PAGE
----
The Bathroom Bill Might Have Cost Texas 50,000 Jobs
The anti-transgender bathroom bill debate is a strike against any Texas city getting the Amazon HQ2.
Despite all the breathless excitement and competing promotion among cities, attracting the Amazon second headquarters—also known as HQ2—to Texas is a long shot thanks to Lieutenant Governor Dan Patrick and Governor Greg Abbott. They may have already pissed away $5 billion in construction and 50,000 permanent jobs for Texans with this summer’s special legislative session and its marquee issue—the bathroom bill.
Only the most craven cynics still promote the idea that the bathroom bill, which businesses in Texas lined up against last summer, had anything to do with keeping predatory men out of women’s bathrooms. The legislation was solely about whipping up anger against the LGBTQ community within a fundamentalist religious base of voters, who tend to turn out heavily in the Republican primary. It may have been good primary politics for the state’s top two leaders, but now that a grand economic prize is on the table it looks like foolishness at best and gross incompetence at worst.
Amazon, which already had 20,000 fulfillment jobs in Texas, was one of the companies that opposed the bathroom bill. One of the major concerns businesses had about the bill was that it would make employee recruitment and retention a problem—not only for LGBTQ employees, but for a millennial workforce that tends to be more tolerant than previous generations. And though the company’s request for proposal to cities vying to land the new corporate HQ does not specifically mention anti-discrimination ordinances, it does say, “The Project requires a compatible cultural and community environment for its long term success. This includes the presence and support of a diverse population, excellent institutions of higher education, local government structure and elected officials eager and willing to work with the company, among other attributes.”
But if you’re still unsure if the bathroom fight will affect Amazon’s decision on whether to come to Texas, let’s look to recent history for an example. Not so long ago, Texas almost lost an $80 million Apple sales and service center and its 700 jobs over a gay rights issue.
In late 1993, three of the five Williamson County commissioners put Texas in the national spotlight by voting to reject $750,000 in tax breaks for Apple simply because the company had domestic partner benefits insuring that unmarried employees could get health insurance for their partners. Apple’s policy—notably in place before gay couples were granted the legal right to marry—applied to both heterosexual and same-sex couples.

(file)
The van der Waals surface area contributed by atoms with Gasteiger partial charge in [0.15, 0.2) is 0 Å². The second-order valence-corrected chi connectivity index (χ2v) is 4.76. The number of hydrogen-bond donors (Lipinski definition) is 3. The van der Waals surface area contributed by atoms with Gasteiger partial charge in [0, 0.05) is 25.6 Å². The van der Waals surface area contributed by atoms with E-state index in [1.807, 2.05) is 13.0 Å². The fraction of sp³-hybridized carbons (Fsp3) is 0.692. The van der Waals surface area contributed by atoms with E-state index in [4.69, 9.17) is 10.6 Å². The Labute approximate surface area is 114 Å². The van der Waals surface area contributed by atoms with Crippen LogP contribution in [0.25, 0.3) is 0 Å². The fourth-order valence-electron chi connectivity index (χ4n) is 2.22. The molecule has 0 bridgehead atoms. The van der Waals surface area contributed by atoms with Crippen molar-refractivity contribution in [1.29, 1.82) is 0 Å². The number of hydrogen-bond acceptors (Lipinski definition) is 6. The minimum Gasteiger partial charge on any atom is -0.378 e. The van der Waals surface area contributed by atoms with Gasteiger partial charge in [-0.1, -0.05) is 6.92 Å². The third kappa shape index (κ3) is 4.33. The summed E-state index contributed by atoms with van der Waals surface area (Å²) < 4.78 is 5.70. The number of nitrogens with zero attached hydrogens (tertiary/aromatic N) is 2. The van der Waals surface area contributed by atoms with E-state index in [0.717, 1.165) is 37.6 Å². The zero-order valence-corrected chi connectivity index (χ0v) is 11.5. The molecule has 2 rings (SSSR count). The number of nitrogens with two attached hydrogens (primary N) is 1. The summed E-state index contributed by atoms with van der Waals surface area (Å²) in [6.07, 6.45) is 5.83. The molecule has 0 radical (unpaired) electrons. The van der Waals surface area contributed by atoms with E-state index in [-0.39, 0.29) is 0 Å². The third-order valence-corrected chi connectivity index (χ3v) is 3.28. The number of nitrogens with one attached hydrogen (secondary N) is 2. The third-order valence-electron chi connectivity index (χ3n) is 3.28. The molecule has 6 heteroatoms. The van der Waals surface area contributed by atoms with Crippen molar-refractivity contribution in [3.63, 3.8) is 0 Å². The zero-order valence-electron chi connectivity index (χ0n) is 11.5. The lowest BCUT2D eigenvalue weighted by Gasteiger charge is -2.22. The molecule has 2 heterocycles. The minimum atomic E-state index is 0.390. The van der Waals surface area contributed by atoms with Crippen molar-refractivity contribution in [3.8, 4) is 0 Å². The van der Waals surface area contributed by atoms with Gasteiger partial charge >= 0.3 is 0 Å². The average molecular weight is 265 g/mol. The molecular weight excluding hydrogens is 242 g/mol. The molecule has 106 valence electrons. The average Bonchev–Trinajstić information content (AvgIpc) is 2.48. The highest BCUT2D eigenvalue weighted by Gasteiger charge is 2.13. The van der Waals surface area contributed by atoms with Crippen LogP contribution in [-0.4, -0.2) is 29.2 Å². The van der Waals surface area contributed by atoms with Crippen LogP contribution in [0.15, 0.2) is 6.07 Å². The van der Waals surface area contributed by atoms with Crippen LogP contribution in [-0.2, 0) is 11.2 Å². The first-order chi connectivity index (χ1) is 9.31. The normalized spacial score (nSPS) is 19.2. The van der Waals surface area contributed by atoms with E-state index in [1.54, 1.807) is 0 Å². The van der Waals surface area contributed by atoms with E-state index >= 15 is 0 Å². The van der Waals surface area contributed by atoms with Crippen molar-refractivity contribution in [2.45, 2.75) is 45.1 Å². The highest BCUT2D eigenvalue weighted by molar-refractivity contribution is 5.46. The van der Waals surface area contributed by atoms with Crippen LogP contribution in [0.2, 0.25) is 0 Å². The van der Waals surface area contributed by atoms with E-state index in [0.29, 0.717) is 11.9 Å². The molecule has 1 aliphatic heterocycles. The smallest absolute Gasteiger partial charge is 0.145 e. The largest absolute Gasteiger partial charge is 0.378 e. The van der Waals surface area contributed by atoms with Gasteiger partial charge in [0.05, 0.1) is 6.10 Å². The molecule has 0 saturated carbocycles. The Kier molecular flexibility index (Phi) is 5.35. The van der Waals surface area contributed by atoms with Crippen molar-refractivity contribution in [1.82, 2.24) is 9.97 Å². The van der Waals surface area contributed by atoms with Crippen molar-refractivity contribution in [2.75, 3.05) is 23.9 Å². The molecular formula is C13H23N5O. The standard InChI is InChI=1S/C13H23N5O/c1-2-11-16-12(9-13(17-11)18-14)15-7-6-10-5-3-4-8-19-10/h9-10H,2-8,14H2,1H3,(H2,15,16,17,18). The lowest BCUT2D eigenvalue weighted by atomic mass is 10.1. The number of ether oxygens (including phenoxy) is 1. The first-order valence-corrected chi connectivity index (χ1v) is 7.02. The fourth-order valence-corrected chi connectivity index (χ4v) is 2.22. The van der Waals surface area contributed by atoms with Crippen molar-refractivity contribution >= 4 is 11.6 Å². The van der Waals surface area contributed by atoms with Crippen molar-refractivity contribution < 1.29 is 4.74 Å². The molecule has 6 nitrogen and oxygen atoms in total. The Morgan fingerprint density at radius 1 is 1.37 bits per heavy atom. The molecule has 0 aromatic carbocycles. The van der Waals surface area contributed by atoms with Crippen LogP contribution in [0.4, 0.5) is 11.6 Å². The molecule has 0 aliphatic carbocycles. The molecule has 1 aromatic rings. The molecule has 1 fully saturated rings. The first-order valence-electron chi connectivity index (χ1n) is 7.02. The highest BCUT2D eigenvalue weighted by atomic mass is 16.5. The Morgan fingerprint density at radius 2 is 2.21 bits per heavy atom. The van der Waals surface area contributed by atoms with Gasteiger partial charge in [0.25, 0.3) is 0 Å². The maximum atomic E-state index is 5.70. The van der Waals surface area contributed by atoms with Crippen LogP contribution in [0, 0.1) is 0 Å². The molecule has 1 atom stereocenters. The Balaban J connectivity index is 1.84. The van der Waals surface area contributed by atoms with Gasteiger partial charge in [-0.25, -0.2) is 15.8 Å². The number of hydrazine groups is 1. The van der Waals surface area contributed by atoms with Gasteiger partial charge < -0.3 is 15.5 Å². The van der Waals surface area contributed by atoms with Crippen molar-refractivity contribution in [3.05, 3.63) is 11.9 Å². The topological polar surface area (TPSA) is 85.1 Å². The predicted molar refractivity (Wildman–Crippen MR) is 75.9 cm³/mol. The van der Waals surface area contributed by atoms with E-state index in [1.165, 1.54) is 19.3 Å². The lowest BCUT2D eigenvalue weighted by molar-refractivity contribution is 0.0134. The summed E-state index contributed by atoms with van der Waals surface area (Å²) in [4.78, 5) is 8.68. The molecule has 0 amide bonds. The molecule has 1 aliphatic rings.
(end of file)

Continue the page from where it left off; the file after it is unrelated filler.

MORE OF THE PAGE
One of the commissioners, David Hays, said he voted against the tax break because he did not want to walk into church with people saying, “There’s the man who brought homosexuality to Williamson County.” Another said he voted for “promoting family values.” The Republican Party of Texas executive committee passed a resolution praising the commissioners who voted against the tax breaks.
Apple immediately said that without a tax incentive it would look at locating elsewhere. “We’re not in the business of defining family values. We’re in the business of selling personal computers,” a company spokeswoman said at the time.
Then-governor Ann Richards was a political friend of the LGBT community, but she also was a top promoter of business coming to Texas. Richards managed to attract businesses without the benefit of the gubernatorial slush fund known as the Texas Enterprise Fund, which governors since 2003 have used as a cash-incentive “deal-closing” kitty to lure companies into expanding or relocating in Texas. So though recent governors have created economic development with money, Richards did it by the power of persuasion. She also used her unique role as the state’s first female governor elected in her own right—jokingly referring to herself as a “two-headed cow” that company CEOs wanted to see—to gain an audience. “Some people are willing to let me into their office and talk to me just because they want to see the genuine article,” she said. But if she got through the door, she usually won the argument.